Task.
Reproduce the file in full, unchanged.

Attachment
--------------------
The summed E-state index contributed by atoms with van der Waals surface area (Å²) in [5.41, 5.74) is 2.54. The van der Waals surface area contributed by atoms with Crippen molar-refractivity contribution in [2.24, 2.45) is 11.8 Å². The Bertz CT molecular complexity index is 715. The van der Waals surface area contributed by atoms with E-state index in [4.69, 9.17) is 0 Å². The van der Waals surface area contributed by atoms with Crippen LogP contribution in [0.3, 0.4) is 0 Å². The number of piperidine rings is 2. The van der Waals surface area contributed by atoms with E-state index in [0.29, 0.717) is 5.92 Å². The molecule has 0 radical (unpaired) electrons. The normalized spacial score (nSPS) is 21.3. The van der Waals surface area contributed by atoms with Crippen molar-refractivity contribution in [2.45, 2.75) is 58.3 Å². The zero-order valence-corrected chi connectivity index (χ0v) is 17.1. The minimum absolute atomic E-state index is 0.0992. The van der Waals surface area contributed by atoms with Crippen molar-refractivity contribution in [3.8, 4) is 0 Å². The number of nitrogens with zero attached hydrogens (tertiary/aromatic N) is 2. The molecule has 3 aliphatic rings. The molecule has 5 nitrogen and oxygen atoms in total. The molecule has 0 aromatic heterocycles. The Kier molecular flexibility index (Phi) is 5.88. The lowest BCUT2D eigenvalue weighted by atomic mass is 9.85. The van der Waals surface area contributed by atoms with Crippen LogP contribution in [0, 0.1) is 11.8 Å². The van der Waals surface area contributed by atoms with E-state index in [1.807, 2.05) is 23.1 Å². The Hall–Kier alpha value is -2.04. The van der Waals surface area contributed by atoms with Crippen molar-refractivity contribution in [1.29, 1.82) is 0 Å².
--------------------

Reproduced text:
The summed E-state index contributed by atoms with van der Waals surface area (Å²) in [5.41, 5.74) is 2.54. The van der Waals surface area contributed by atoms with Crippen molar-refractivity contribution in [2.24, 2.45) is 11.8 Å². The Bertz CT molecular complexity index is 715. The van der Waals surface area contributed by atoms with E-state index in [4.69, 9.17) is 0 Å². The van der Waals surface area contributed by atoms with Crippen LogP contribution in [0.3, 0.4) is 0 Å². The number of piperidine rings is 2. The van der Waals surface area contributed by atoms with E-state index in [0.29, 0.717) is 5.92 Å². The molecule has 0 radical (unpaired) electrons. The normalized spacial score (nSPS) is 21.3. The van der Waals surface area contributed by atoms with Crippen molar-refractivity contribution in [2.45, 2.75) is 58.3 Å². The zero-order valence-corrected chi connectivity index (χ0v) is 17.1. The minimum absolute atomic E-state index is 0.0992. The van der Waals surface area contributed by atoms with Crippen molar-refractivity contribution in [3.8, 4) is 0 Å². The number of nitrogens with zero attached hydrogens (tertiary/aromatic N) is 2. The molecule has 3 aliphatic rings. The molecule has 5 nitrogen and oxygen atoms in total. The molecule has 0 aromatic heterocycles. The Kier molecular flexibility index (Phi) is 5.88. The lowest BCUT2D eigenvalue weighted by atomic mass is 9.85. The van der Waals surface area contributed by atoms with Crippen LogP contribution in [0, 0.1) is 11.8 Å². The van der Waals surface area contributed by atoms with E-state index in [1.807, 2.05) is 23.1 Å². The Hall–Kier alpha value is -2.04. The van der Waals surface area contributed by atoms with Crippen molar-refractivity contribution in [1.29, 1.82) is 0 Å².